The end of commodity super cycle and metals and minerals now likely condemned to long periods of low prices will mean many high-cost operations, where cash flows are not paying for operational costs and debt servicing, will fall by the wayside. Such assets will come cheap in the market, ripe for takeover. But wiser by their bitter experiences of high-cost acquisitions in the two years preceding the 2008 global financial crisis, the still resilient groups will be exercising a lot of discretion in any future attempts at mergers and acquisitions (M&As). Under pressure from shrinking margins and tepid demand growth, industry in general has lost the appetite for big bang M&As. In a presentation at a recent conference, chief executive of copper and coal of Rio Tinto Jean-Sebastian has explained why companies will look at acquisition opportunities with caution to avoid value destruction. He says,“we will not see significant consolidation. This is because there is now greater scrutiny of real value creation of big bang M&As and the potential value destructive premium needed to secure tier one asset.”

So instead of headline-grabbing consolidation moves of the kind of Rio buying Alcan,Tata Steel buying Corus and Glencore acquiring Xstrata, groups, according to Jean-Sebastian, are to seek partnerships for projects for risk sharing. Big metal producers and miners are coming under shareholder scrutiny more than ever before as their profits keep on tumbling. BHP Billiton found its attributable profit (excluding exceptional) for the year ended June 2015 down 47% to $7.1bn from a year earlier. Rio’s first half of the year to June profit at $806m was down by as much as 82% year-on-year due to low copper, aluminium and iron ore prices and asset impairments. As for Anglo American, the first half earnings before interest, taxes, depreciation and amortization were lower by 24% to $3.2bn from a year earlier. These are the companies with some excellent assets, particularly iron ore and strong balance sheets with low leverage. They, therefore, are not to be scathed as much by the present crisis unlike hundreds of companies with many weaknesses, including their quality of assets. The universe of metals and minerals has come to depend so very heavily on China that the world’s second largest economy’s growth slowing down is having a negative impact on the fortunes of all companies engaged in production and trading of iron ore to coal and steel to copper.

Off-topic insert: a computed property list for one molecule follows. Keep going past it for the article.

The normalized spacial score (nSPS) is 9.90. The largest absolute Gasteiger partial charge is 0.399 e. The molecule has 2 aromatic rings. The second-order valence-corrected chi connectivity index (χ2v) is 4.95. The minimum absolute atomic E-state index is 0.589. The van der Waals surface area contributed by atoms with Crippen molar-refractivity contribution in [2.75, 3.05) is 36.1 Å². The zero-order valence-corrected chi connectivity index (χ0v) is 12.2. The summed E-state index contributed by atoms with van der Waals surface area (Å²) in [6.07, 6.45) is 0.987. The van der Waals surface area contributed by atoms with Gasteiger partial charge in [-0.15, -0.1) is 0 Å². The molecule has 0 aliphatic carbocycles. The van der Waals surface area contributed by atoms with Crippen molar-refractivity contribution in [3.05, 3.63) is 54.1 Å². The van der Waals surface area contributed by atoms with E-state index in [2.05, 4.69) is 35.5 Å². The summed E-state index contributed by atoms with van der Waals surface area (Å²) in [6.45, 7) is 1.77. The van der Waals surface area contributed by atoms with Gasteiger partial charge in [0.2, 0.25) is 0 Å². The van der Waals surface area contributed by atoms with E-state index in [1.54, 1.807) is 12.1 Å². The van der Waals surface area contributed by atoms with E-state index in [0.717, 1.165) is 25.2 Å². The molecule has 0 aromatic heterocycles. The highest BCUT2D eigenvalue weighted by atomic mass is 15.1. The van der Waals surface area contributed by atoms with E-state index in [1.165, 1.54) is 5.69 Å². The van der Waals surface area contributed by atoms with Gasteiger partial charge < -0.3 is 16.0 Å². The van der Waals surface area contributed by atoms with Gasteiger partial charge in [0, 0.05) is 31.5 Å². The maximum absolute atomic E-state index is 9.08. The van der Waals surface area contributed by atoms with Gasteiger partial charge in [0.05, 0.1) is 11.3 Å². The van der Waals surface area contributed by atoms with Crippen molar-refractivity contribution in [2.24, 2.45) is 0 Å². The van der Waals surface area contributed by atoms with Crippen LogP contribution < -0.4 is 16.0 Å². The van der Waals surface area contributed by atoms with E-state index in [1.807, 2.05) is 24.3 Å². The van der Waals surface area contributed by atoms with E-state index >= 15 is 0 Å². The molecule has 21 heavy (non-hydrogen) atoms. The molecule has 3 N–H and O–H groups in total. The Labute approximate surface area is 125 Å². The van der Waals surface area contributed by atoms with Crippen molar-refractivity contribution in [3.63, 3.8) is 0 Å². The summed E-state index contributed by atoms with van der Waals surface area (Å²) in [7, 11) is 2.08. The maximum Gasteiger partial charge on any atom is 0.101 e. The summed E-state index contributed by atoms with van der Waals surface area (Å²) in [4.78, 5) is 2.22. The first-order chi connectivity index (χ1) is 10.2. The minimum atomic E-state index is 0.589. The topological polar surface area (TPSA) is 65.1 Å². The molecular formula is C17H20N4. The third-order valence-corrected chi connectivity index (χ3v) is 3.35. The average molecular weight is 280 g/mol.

But not only are opinions among the world’s big miners divided over the future growth in demand for steel and its principal ingredient iron ore in China, the country’s own trade bodies don’t have a consensus on the subject. For example, the China Iron and Steel Association (CISA) believes the country has arrived ata tipping point. Not all China agencies, however, agree. CISA has forecast a 2% fall in Chinese steel production in 2015, the first contraction since 1990. Unarguably China’s economic woes contributing to the fall in local demand for all metals is leading to a piling up of negative factors for global steel. The World Steel Association (WSA) says Chinese steel demand, which for the first time since 1995 saw a negative growth in 2014, will see further demand fall of “0.5% in both 2015 and 2016.” WSA’s ‘short- range outlook for steel’ was released in third week of April and if anything China has found itself in greater difficulties since. Chinese imports falling 13.8% in August from a year earlier and exports down 5.5% are seen as pointers to the world’s second largest economy growing at a lesser speed than earlier thought.